Cary, NC –Did you count birds this month? The Great Backyard Bird Count for 2019 is over, and it has been a wonderful experience for tens of thousands of bird enthusiasts around the world. I thoroughly enjoyed participating by spending six and a half total hours counting birds in four Cary locations during the weekend of February 15-18.
The Big Picture
As of Thursday, February 28, 2019, more than 197,000 lists of birds have been submitted to the Cornell Lab of Ornithology, substantially more than the 180,000 lists submitted last year. Of these, nearly 600 lists were submitted from Wake County where a total of 105 species were observed.
Cornell Lab reports that bird hot spots in our area included Lake Crabtree County Park (46 species found), Apex Community Park (41), Symphony Lake Greenway (38) and Bond Park (32).
What I Found
My efforts were rewarded by identifying 41 species of birds across the weekend. By my calculations, that is about 51 percent of the total number of species I can reasonably expect to find in the Cary area in February. All these species were counted in very suburban and easy-to-access locations, including my back yard in the Silverton neighborhood, Fred Bond Park, Downtown Cary Park and the Higgins Greenway.
- My biggest counts included 93 Double Crested Cormorants and 18 Canada Geese at Bond Park and 20 Red Winged Blackbirds at the Higgins Greenway,
- My most rewarding finds were a young Bald Eagle, Eastern Phoebe and Belted Kingfisher at Bond Park, a Song Sparrow at Higgins Greenway and a Hermit Thrush at home.
- The most common finds were American Crows, American Robins, Carolina Wrens, Downy Woodpeckers, Eastern Towhees, House Finches, Mourning Doves, Northern Cardinals, Red Bellied Woodpeckers, Tufted Titmice and White Throated Sparrows, all found at least five of nine check times, and all of which are very common backyard birds in winter.
I observed that Bond Park is an especially good place to find birds during the GBBC or any time. It has a rich mix of habitats ranging from thick woods to open water, beaver pond to boathouse lawn and plenty of “edge” along paths and trails. I located 32 species in the course of two checks.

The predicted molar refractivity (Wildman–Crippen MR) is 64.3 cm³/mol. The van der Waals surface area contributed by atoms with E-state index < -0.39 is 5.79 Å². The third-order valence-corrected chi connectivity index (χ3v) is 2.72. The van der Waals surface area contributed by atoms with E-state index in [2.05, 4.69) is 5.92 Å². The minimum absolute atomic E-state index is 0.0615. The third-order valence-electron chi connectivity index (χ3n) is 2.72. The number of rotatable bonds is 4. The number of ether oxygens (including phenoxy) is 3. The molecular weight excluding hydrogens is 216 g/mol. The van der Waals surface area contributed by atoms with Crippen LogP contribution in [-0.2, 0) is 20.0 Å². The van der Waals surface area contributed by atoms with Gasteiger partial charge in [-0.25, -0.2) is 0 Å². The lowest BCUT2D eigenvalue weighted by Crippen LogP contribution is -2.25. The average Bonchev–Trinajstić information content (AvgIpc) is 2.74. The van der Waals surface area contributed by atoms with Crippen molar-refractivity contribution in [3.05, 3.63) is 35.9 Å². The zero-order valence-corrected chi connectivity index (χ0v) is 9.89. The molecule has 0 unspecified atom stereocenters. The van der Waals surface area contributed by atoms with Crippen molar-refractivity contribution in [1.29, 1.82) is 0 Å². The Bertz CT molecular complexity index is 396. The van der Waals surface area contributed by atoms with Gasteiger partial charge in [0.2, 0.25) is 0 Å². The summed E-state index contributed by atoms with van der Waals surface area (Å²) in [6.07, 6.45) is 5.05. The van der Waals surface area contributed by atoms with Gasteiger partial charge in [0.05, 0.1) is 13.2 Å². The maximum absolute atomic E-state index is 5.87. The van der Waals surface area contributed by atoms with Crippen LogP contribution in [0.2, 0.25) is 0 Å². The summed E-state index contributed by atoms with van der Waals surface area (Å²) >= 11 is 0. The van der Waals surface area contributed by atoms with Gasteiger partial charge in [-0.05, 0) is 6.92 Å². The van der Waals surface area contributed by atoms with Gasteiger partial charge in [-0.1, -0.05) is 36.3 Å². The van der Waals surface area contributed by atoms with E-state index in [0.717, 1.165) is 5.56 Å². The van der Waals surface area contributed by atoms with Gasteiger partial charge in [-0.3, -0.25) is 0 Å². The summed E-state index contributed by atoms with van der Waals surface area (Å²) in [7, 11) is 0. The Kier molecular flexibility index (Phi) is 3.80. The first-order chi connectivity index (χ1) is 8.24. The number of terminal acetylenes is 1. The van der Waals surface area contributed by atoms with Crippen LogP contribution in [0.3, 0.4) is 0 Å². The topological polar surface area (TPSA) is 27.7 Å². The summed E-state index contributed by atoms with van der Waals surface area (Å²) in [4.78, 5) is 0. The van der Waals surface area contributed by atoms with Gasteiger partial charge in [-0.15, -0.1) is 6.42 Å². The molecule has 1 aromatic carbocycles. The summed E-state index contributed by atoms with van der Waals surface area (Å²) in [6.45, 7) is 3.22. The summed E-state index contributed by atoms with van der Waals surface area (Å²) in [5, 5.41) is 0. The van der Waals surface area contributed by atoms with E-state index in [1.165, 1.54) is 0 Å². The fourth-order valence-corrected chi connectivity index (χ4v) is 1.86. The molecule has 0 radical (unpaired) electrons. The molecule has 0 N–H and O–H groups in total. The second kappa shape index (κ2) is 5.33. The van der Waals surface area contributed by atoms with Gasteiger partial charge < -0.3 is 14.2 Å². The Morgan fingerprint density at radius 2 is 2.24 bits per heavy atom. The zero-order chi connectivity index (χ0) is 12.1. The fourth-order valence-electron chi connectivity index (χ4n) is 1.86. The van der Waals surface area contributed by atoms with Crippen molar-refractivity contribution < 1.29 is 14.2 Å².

Higgins Greenway, between SW Maynard Road and Union Street, is one of the richer bird habitats among Cary’s greenways. I found 20 species of birds here especially along the Swift Creek tributary that lines the trail. With very little effort, one can find a significant number of songbirds, birds of prey and backyard favorites.
Don’t be surprised that birding is a tough job at Downtown Park on Academy Street. My experiment yielded very little, predominantly as a result of low food supply, noise (from construction) and human traffic. But I found five species in the park despite these impediments.
And never dismiss your own backyard. Here in Silverton, my efforts led to the identification of 22 species over the weekend. Having feeders helps. Having plenty of trees and shrubs for cover helps. Having a water source, such as a bird bath, helps even more.
Consider Joining the Count in 2020!
It is simple to be part of the Great Backyard Bird Count and contribute to citizen science. Give some thought to joining friends and counting for even as little as fifteen minutes during the next count February 14-17, 2020.
I hope I have shown that Cary is a wonderful place to count and discover the richness of bird life in our own back yards!
Story and photos by David Lindquist.